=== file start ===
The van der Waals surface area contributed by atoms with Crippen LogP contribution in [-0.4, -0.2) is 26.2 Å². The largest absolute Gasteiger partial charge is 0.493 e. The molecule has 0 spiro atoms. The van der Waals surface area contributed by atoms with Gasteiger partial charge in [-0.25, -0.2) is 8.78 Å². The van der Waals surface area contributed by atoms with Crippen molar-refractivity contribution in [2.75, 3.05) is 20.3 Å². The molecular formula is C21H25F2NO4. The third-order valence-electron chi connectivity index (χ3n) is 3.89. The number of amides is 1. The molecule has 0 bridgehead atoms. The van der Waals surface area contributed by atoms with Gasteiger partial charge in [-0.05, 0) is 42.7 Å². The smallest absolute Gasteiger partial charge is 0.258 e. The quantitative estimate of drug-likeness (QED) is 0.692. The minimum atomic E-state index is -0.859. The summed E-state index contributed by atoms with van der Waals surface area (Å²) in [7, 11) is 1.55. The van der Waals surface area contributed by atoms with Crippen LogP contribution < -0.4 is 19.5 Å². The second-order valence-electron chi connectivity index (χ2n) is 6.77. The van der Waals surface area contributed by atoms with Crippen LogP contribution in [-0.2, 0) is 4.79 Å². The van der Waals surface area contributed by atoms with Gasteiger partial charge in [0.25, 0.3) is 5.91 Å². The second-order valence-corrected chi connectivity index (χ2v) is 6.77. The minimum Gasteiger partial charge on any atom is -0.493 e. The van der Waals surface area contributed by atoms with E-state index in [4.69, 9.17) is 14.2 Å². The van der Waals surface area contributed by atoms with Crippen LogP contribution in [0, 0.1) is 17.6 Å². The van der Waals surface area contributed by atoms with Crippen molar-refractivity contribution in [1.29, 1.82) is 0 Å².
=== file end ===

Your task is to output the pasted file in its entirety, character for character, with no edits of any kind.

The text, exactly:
The van der Waals surface area contributed by atoms with Crippen LogP contribution in [-0.4, -0.2) is 26.2 Å². The largest absolute Gasteiger partial charge is 0.493 e. The molecule has 0 spiro atoms. The van der Waals surface area contributed by atoms with Gasteiger partial charge in [-0.25, -0.2) is 8.78 Å². The van der Waals surface area contributed by atoms with Crippen molar-refractivity contribution in [2.75, 3.05) is 20.3 Å². The molecular formula is C21H25F2NO4. The third-order valence-electron chi connectivity index (χ3n) is 3.89. The number of amides is 1. The molecule has 0 bridgehead atoms. The van der Waals surface area contributed by atoms with Gasteiger partial charge in [-0.05, 0) is 42.7 Å². The smallest absolute Gasteiger partial charge is 0.258 e. The quantitative estimate of drug-likeness (QED) is 0.692. The minimum atomic E-state index is -0.859. The summed E-state index contributed by atoms with van der Waals surface area (Å²) in [7, 11) is 1.55. The van der Waals surface area contributed by atoms with Crippen LogP contribution < -0.4 is 19.5 Å². The second-order valence-electron chi connectivity index (χ2n) is 6.77. The van der Waals surface area contributed by atoms with Crippen LogP contribution in [-0.2, 0) is 4.79 Å². The van der Waals surface area contributed by atoms with Gasteiger partial charge in [0.25, 0.3) is 5.91 Å². The second-order valence-corrected chi connectivity index (χ2v) is 6.77. The minimum Gasteiger partial charge on any atom is -0.493 e. The van der Waals surface area contributed by atoms with E-state index in [4.69, 9.17) is 14.2 Å². The van der Waals surface area contributed by atoms with Crippen LogP contribution in [0, 0.1) is 17.6 Å². The van der Waals surface area contributed by atoms with Crippen molar-refractivity contribution in [1.29, 1.82) is 0 Å².